A reported cost overrun for the US president's next helicopter fleet has loosened Lockheed Martin's grip on the contract, while the race for the prized Air Force One fixed-wing deal has narrowed to a single eligible platform supplier.
The two developments - timed only a day apart - keep the process of replacing ageing Sikorsky VH-3D helicopters and the Boeing 747-200-based VC-25 over the next decade an unlikely public controversy.
A Lockheed Martin/AgustaWestland team won a $6.8 billion contract in 2005 to deliver 28 VH-71s in two increments. Last March, Department of Defense officials acknowledged the US Navy grossly underestimated the scale of the challenge, and costs were expected to grow to $11.2 billion, or 65% above the baseline.
After the projections became official, the USN notified Congress on 29 January that the VH-71's costs had escalated at least 50%, triggering a mandatory review process under the Nunn-McCurdy law. The Pentagon now must decide to certificate the programme's relevance to national security and managerial competence or terminate the contract.
© Lockheed Martin
Lockheed's team is still working to deliver the flight-test and pilot production aircraft ordered in Increment 1 of the programme. But the Nunn-McCurdy review has stopped work on development of the Increment II design, which requires substantial structural changes to the aircraft, including new engines, rotor blades, gear box, drive train and tail cone.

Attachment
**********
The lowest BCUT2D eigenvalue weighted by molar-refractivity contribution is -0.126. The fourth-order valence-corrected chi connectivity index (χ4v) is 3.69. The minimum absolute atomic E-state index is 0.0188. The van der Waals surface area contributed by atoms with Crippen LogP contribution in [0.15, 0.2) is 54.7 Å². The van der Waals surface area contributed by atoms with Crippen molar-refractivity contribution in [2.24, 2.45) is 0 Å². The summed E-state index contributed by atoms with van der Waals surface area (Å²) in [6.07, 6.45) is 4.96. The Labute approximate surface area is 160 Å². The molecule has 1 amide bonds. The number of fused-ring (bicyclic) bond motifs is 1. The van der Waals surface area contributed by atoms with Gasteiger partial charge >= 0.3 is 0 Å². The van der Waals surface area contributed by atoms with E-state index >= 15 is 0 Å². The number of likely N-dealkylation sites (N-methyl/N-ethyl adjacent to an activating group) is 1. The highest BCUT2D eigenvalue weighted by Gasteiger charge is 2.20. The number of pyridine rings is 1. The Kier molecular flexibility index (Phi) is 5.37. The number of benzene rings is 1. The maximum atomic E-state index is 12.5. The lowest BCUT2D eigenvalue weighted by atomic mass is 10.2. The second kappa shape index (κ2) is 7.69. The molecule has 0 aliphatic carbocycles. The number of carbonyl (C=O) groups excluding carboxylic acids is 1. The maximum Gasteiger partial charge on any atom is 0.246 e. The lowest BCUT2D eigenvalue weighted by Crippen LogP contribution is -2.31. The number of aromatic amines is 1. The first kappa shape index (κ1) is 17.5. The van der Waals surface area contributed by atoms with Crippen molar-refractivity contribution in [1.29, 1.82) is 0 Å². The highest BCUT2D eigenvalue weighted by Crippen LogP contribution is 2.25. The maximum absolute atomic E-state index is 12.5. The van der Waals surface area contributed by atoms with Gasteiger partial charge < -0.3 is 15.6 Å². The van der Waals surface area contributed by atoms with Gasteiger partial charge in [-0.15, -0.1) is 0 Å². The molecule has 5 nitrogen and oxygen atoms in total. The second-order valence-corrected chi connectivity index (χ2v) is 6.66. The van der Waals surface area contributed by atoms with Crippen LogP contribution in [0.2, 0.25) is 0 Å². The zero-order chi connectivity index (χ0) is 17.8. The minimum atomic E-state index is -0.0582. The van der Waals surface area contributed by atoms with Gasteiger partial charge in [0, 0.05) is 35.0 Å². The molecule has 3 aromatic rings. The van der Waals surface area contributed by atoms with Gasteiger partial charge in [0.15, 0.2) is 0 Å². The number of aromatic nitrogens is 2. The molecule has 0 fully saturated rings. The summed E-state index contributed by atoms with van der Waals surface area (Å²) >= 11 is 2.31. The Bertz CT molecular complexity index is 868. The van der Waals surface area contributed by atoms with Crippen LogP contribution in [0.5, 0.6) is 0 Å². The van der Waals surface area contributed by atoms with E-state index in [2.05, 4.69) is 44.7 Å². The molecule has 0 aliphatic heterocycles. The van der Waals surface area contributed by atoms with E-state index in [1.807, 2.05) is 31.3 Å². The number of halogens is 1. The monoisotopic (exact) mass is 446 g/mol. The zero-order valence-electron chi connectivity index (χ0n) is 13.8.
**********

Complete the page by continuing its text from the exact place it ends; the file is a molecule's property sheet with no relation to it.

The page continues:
There is no timeline for the recertification process, although USN officials have previously said they expect to complete the process in the first quarter.
The US Air Force, meanwhile, plans after 2017 to replace both VC-25s - delivered in 1990 - with three new-build commercial widebody aircraft.
EADS NA began preparing to enter the bidding process, even posting job advertisements for an executive to market Airbus aircraft for the Air Force One replacement.
However, company executives announced on 28 January their decision to withdraw from the contest, saying the small size of the three-aircraft order would have prevented EADS from achieving a growth strategy based on moving jobs and engineering into North America.